Special Focus on Asia Bibi, the Pakistani Christian Woman Accused of Blasphemy


Also on the Pakistani Blasphemy Laws

By Sheraz Khan, South Asia Correspondent for ASSIST News Service

Pic 9 Asia Bibi a Pakistani Christian woman who was accused of having committed blasphemy in 2009. smallerLONDON/GLASGOW, UNITED KINGDOM/LAHORE,/KARACHI, PAKISTAN (ANS — January 6, 2018) — Condemning the continued incarceration of Asia Bibi, a blasphemy-accused Pakistani Christian woman, for the 8th consecutive year, international Christian rights organisations, human rights charities, and Pakistani Christian rights activists, have called for the release of the former Christian farm worker.

It was on June 14, 2009, when Bibi’s life was turned upside down after she “dared” to drink water from a glass that was owned by her Muslim women colleagues at the farm where she worked. A verbal altercation ensued between Bibi and her Muslim co-farmworkers, and she was subsequently accused of having committed blasphemy.

Bibi has consistently denied having committed alleged blasphemy against Muhammad, the prophet of Islam.

No sooner as it was claimed that Bibi had committed blasphemy, an angry mob gathered at the scene. Amidst the highly anti-Bibi, and anti-Christian climate of this Muslim clerics-led religious frenzy, which follows on a routine basis in Pakistan, in the wake of any blasphemy-related accusations, Bibi was said to have been subjected to physical abuse by the mob.

In 2009, a police First Information Report (FIR), was registered against Asia Bibi by a religious cleric, Qari Muhammad Salaam, even though that ANS understands that Salaam was not a witness to the alleged blasphemy.

Two Pakistani Muslim farmworkers, who were sisters and used to work alongside Bibi, then apparently relayed the alleged blasphemy to Salaam, who then reportedly went to the local police station in district Sheikhupura, 22 miles North-West of the Pakistani eastern city of Lahore, in the Pakistani province of Punjab of Pakistan, and was claimed to have pressured the police into registering a blasphemy case against Bibi on the premise of a second-hand, and unsubstantiated account, of the alleged blasphemy attributed to Bibi.

The controversial FIR formed the basis of Bibi’s monumental suffering, which, tragically continues to this day. Bibi, subsequently, faced trial, was convicted, and was handed a death sentence by a Pakistani trial court, in 2010. Bibi became the first Pakistani woman to be sentenced to death under Pakistan’s disputed blasphemy laws.

The Lahore High Court, subsequently, upheld the death sentence. Pakistan’s top court, the Supreme Court of Pakistan, admitted Bibi’s appeal in July 2015. In October 2016, the Supreme Court fixed a date for hearing Bibi’s case, however, the court adjourned the hearing after one of the three judges, who were to hear Bibi’s appeal, refused to hear the case. A new date for the hearing has yet to be set.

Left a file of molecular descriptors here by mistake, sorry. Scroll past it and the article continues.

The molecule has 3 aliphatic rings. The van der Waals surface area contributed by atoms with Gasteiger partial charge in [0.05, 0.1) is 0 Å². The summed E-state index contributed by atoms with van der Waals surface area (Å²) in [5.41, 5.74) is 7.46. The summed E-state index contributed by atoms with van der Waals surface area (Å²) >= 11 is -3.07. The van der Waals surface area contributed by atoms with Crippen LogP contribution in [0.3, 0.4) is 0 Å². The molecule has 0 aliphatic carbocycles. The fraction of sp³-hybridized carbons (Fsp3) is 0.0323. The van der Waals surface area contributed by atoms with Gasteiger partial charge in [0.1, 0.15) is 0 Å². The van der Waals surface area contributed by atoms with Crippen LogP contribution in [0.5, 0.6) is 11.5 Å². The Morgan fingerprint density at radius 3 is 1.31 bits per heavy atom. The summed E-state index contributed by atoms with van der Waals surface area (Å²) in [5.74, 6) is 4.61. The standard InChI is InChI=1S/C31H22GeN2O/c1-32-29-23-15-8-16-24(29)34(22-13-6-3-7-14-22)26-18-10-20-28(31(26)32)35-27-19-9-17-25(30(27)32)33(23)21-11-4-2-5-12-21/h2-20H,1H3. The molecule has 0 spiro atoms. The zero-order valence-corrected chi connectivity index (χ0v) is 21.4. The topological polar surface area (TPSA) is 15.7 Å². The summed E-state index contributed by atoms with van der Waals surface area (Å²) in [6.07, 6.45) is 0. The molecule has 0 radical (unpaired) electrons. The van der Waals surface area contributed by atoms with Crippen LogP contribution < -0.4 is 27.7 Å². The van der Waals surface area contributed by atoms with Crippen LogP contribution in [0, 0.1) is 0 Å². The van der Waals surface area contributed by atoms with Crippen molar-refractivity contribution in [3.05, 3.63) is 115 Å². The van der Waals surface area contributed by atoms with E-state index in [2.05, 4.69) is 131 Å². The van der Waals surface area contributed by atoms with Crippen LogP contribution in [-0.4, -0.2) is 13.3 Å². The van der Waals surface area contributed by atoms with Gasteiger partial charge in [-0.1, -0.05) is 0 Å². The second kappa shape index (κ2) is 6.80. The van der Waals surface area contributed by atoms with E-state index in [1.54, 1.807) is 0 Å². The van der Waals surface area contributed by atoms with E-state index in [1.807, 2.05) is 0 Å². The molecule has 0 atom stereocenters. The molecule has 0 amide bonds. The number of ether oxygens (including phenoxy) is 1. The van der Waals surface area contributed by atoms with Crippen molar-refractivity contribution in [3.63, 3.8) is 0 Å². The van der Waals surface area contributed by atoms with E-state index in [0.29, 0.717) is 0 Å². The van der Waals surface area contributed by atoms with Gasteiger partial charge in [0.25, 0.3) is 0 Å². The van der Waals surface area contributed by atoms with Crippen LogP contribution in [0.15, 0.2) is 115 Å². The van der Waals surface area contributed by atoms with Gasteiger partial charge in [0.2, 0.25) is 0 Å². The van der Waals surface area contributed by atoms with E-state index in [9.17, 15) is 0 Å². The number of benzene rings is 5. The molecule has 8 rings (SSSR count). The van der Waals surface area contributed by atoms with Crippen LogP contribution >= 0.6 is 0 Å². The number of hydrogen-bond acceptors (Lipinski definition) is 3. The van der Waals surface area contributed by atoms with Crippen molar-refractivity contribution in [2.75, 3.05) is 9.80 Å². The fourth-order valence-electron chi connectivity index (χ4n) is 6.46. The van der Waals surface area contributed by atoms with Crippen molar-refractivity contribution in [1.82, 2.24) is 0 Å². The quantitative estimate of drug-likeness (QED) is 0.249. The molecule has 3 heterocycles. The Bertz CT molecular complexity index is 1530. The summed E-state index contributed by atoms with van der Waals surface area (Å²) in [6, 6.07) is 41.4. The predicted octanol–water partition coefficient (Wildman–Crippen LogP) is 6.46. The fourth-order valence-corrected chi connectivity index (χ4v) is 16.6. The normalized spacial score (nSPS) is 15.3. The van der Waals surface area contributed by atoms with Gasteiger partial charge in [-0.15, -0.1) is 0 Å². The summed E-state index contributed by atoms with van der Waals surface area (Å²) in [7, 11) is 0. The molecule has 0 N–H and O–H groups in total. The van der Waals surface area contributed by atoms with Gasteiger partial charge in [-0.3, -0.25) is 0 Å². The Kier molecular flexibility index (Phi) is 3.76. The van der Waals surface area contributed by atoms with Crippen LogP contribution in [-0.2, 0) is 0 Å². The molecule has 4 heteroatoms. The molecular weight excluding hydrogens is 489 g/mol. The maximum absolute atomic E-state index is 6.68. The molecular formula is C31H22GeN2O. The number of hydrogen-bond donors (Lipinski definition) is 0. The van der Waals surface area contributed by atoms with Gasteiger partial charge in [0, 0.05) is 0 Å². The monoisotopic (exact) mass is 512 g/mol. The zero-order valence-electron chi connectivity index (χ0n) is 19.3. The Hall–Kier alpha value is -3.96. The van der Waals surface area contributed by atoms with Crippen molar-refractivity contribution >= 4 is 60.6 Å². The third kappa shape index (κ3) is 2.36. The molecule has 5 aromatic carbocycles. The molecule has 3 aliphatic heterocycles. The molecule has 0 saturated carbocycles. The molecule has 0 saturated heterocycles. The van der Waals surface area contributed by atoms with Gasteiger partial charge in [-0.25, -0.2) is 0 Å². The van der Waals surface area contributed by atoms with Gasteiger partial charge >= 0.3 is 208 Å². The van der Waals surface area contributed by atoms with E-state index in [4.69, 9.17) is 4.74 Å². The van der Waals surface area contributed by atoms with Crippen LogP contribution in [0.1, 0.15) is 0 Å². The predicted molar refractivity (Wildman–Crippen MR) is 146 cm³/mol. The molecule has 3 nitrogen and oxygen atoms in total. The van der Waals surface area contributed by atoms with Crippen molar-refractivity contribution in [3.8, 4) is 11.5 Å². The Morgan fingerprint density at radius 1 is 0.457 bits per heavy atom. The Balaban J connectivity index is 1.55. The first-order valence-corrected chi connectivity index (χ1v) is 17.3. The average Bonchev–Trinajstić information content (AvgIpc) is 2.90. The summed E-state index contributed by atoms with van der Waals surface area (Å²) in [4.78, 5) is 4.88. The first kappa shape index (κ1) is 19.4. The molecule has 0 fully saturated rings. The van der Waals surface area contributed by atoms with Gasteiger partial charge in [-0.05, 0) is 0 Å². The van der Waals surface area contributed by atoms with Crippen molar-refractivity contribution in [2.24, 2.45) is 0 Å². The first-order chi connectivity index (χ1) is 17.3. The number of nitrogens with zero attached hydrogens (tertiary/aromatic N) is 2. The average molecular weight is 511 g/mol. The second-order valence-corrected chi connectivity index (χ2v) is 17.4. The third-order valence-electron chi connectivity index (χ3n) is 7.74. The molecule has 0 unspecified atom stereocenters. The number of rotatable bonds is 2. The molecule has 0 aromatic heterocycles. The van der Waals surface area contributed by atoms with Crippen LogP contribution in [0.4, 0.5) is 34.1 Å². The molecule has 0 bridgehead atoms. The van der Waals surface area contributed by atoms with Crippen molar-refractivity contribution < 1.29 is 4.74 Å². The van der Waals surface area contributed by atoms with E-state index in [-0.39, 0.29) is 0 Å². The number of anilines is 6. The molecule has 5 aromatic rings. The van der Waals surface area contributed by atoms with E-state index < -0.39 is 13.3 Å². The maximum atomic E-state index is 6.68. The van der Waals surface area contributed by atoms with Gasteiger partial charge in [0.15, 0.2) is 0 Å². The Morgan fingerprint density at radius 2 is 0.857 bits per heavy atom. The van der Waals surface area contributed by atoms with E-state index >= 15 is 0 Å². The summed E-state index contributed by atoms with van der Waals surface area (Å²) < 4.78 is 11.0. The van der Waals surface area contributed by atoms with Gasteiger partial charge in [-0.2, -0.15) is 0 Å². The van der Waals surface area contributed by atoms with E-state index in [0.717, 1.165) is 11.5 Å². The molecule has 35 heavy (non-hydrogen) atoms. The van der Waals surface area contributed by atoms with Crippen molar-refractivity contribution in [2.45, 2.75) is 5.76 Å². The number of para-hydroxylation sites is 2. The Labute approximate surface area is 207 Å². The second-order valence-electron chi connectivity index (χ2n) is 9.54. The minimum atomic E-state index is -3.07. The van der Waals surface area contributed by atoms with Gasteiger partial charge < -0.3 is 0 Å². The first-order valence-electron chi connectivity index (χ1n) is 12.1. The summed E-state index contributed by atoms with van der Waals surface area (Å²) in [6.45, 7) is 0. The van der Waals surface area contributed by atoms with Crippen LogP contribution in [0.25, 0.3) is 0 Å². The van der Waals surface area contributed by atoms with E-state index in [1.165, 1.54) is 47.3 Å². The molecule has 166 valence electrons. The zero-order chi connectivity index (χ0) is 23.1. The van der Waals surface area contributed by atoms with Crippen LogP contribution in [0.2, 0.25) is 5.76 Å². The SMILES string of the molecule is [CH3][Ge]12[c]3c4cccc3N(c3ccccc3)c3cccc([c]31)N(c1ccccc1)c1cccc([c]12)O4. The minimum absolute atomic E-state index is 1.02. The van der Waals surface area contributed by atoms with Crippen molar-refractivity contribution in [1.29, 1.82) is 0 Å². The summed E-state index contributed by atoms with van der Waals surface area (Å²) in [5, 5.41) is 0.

Alongside Christian rights groups, human rights organizations, minority rights think-tanks and many other organizations, who do lobbying and advocacy on behalf of minorities, Pope Francis, and the European Parliament, have, in the past, called for the release of Ms. Bibi.

Salman Taseer meeting with Asia Bibi smallerIn 2011, the Bibi case acquired international attention when Pakistan’s the then moderate, enlightened and pro-minorities’ governor of Punjab, Salman Taseer, was assassinated, after he had met Bibi in the prison, and disclosed his intention to the media men present there that he would put forward his proposal of a presidential pardon for Bibi to the then Pakistani President, Asif Ali Zardari.

The governor, who was widely criticized in Pakistan, for having suggested presidential clemency for Bibi, was killed in Islamabad, the capital of Pakistan, by one of his own security detail, Mumtaz Qadri.

Another high-profile assassination linked to Bibi in the same year (2011) was that of the then leading Pakistani Christian minority rights activist, Shahbaz Bhatti, who was then the Federal Minister for Minorities. Bhatti, at the time, was the only Christian cabinet member, and had backed Taseer’s proposal of a presidential amnesty for Bibi.

Offences pertaining to religion in Pakistan were introduced in the colonial era in British India which included the territory that is now Pakistan, under the premise of reining-in religious violence between Hindus and Muslims.

General Zia-ul-Haq, the late military dictator of Pakistan (1977-1988), introduced additional laws from 1980 to 1986. These laws continue to be abused, since their introduction, and have attracted criticism from human rights organisations in Pakistan, and around the world.

The death sentence by hanging to Bibi has attracted condemnation from Christian rights groups, and human rights campaigners in Pakistan, and around the world, and the rights groups have since been calling for the release of Bibi.

Pic 1 John Mason smallerSpeaking to ANS, John Mason, a member of the Scottish Parliament (MSP) from Glasgow Shettleston, stated, that in an ideal world, the blasphemy laws have no place in Pakistan, or elsewhere in the world, stating that Britain used to have blasphemy laws but they have since been abolished. He said people in the past have insulted Jesus Christ, and they should be allowed to do so, adding, “… from that perspective, people should be allowed to insult any sincerely-held faith.” He went on to say: “I understand that when people insult other people’s religions, it can be hurtful for the believers of that religion. For me, it is a matter of freedom of religion, thought, conscience and belief.”

Mason also said that every person in the world should be allowed to express their views whether, or not, they have a religion.